Shire may prove too big for Takeda to swallow
Doubts arise over how Japanese firm would pay for such deal given both groups’ debts
Is Takeda’s pursuit of Irish rare disease drug group Shire over even before it has properly begun? Photograph: Suzanne Plunkett/Reuters
Is Takeda’s pursuit of Irish rare disease drug group Shire over even before it has properly begun?
Japan’s largest drugmaker was flushed out into the open by Britain’s Takeover Panel this week, worried by market rumours. That it confirmed its interest, even though it has yet to submit a bid, clearly shows it is serious. Whether it can deliver is another thing altogether.
The two companies are almost the same size – judged by market capitalisation. And whatever slight advantage the Japanese group had was quickly wiped out by the bid premium that was quickly factored into Shire’s share price. Takeda stock, on the contrary, dipped 7 per cent as investors indicated their scepticism.
Part of the reason for that, apart from their size relative to each other, is concern over how Takeda would pay for any deal. Given the low cost of funds in Japan, raising capital would not be ruinously expensive.
However, Takeda is already carrying about $11 billion (€8.9 billion) in debt and CEO Christophe Weber – the first foreigner to lead the business – said after its most recent acquisition that the company was wary of getting overstretched, saying it was “very risk aware”.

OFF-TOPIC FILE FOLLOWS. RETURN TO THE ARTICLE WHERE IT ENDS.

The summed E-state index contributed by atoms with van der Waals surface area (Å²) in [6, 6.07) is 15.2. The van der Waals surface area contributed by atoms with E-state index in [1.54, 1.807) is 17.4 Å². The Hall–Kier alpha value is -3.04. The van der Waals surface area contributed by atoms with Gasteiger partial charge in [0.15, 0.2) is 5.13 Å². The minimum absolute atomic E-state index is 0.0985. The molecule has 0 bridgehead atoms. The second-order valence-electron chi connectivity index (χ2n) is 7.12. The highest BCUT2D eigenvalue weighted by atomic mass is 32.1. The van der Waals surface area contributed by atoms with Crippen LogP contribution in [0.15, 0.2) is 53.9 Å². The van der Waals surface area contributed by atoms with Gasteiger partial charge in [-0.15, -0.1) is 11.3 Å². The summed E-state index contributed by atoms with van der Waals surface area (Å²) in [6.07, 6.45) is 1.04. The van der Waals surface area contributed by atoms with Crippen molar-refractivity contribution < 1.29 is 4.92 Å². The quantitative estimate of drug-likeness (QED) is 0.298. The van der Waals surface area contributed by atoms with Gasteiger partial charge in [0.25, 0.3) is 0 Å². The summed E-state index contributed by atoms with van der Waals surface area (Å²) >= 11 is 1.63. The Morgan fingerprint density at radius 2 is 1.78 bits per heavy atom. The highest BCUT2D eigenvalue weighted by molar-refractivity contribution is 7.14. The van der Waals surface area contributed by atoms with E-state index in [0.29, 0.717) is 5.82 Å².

That was after a deal worth just over $5 billion (€4 billion). Taking out Shire could cost 10 times that. And it needs to take account of Shire’s own heavy debt – closer to $20 billion (€16 billion) – before factoring in the amount it would need to borrow to create a $90 billion (€73 billion) drug major.
Analysts have suggested it would make more sense for Takeda to purchase parts of Shire’s business rather than the whole group but that moment may well have passed now.
Certainly the view among Japanese analysts is that a full acquisition of Shire is beyond Takeda. The drugmaker has until April 25th to make a definitive bid. The clock is ticking.
The problem for Flemming Ornskov and his team at Shire is that the public declaration of interest means they are now in the crosshairs. Even if Takeda is forced to back off, it seems only a matter of time before one of the big pharma companies steps in to capitalise on the work he has done in turning a fairly stolid business into a highly acquisitive rare disease specialist.